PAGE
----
Questions of cultural memory have increasingly concerned scholars and politicians in recent decades, as nations have sought to come to terms with traumas such as the Holocaust, communist repression, apartheid, genocide, and the legacies of slavery and colonialism (Huyssen, 2003). While many studies of cultural memory have focused on officially sanctioned forms of commemoration, such as monuments and national celebrations, unofficial popular cultural practices often tell a different story about the past. For example, the capacities of popular film and popular music to carry cultural memories are already topics of research (for example, Kuhn, 2002; Popular Music and Cultural Memory project, Australian Research Council; Popular Music Heritage, Cultural Memory and Cultural Identity project, HERA). However, arguably one of the most powerful vehicles for cultural memory is also the least studied: the body as a site for the performance, negotiation and transmission of cultural values. In particular, popular dance practices present a unique opportunity to observe the creative negotiation between past and present, made visible through dancing bodies adapting yesterday’s steps to today’s concerns.
Although references to Proustian sensory reverie (1992; orig. 1913-1927) and Bergsonian habitual memory (2004; orig. 1896) abound in the cultural memory literature, consideration of the body in memory studies is uneven and underdeveloped. Pierre Nora’s large-scale study of French national memory (1984-1992) constructed a romantic view of gestural memory as authentic, but depleted in modern life, neglecting the many ways in which memory practices have remained embodied. The sociologist Paul Connerton reopened the possibility of researching bodies as carriers of cultural memory in his 1989 book How Societies Remember, and embodied memory has since been explored in contexts such as performance (Taylor, 2003) and film (Landsberg, 2004). However, where the body is invoked in memory studies, it is predominantly in relation to the senses and trauma, and not body movement. Yet, popular dance offers a potent medium for cultural memory. Often spontaneous and improvised, many popular dance practices have the flexibility to be shaped and adapted by skilled dancers and teachers in response to changing contexts, and their informal transmission, evading regulation and censorship, makes them ideal vehicles for cultural ideas that might not otherwise be voiced.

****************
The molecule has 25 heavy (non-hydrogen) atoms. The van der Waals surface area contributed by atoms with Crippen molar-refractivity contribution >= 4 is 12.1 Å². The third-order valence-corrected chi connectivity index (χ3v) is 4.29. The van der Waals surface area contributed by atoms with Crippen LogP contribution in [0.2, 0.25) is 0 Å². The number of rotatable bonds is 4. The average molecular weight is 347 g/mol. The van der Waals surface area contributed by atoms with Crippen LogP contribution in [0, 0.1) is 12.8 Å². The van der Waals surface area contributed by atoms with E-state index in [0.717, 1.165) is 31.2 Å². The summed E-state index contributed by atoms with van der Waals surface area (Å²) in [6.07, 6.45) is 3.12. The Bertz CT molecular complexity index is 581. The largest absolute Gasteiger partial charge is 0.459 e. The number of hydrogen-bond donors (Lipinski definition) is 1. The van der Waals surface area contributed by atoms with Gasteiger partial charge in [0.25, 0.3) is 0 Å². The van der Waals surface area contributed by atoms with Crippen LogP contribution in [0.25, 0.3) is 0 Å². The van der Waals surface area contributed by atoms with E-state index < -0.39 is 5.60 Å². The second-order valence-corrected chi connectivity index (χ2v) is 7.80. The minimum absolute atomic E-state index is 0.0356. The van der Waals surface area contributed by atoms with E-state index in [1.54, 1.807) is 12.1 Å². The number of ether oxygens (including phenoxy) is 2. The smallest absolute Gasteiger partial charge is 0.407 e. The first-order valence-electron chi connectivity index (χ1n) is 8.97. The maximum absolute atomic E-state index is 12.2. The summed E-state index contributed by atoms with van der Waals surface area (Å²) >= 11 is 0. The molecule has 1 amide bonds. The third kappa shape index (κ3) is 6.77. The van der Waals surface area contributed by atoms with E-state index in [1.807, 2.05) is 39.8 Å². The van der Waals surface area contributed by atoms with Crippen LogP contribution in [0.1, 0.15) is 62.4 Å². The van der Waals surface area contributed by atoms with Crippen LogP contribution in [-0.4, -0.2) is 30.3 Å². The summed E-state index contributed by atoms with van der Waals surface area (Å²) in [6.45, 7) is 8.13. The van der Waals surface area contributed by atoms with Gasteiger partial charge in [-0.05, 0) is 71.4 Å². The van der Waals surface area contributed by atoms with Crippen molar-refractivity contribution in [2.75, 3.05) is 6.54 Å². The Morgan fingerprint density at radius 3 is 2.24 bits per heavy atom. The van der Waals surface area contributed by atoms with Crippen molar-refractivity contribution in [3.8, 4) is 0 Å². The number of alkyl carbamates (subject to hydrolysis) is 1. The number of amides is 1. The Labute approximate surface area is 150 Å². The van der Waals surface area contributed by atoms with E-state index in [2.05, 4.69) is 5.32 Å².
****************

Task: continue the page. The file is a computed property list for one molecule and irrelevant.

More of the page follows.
Over the last two years, the AHRC-funded 'Dancing with Memory' project has explored relationships between popular dance and cultural memory, led by Dr Clare Parfitt at University of Chichester. One of the outcomes of the project will be an edited collection bringing together current scholarship in this area from a variety of disciplinary perspectives. We invite researchers working at the interface of dance and memory studies to contribute chapters to this collection. Contributions focusing on any popular dance practice are welcome, and we are keen to include a wide range of methodologies and disciplinary approaches. To register your interest in contributing, please submit a 250-word abstract and indicative bibliography to email@example.com by 31st July 2017. For further information on the Dancing with Memory project, please visit www.dancingwithmemory.wordpress.com or our Facebook page www.facebook.com/dancingwithmemoryproject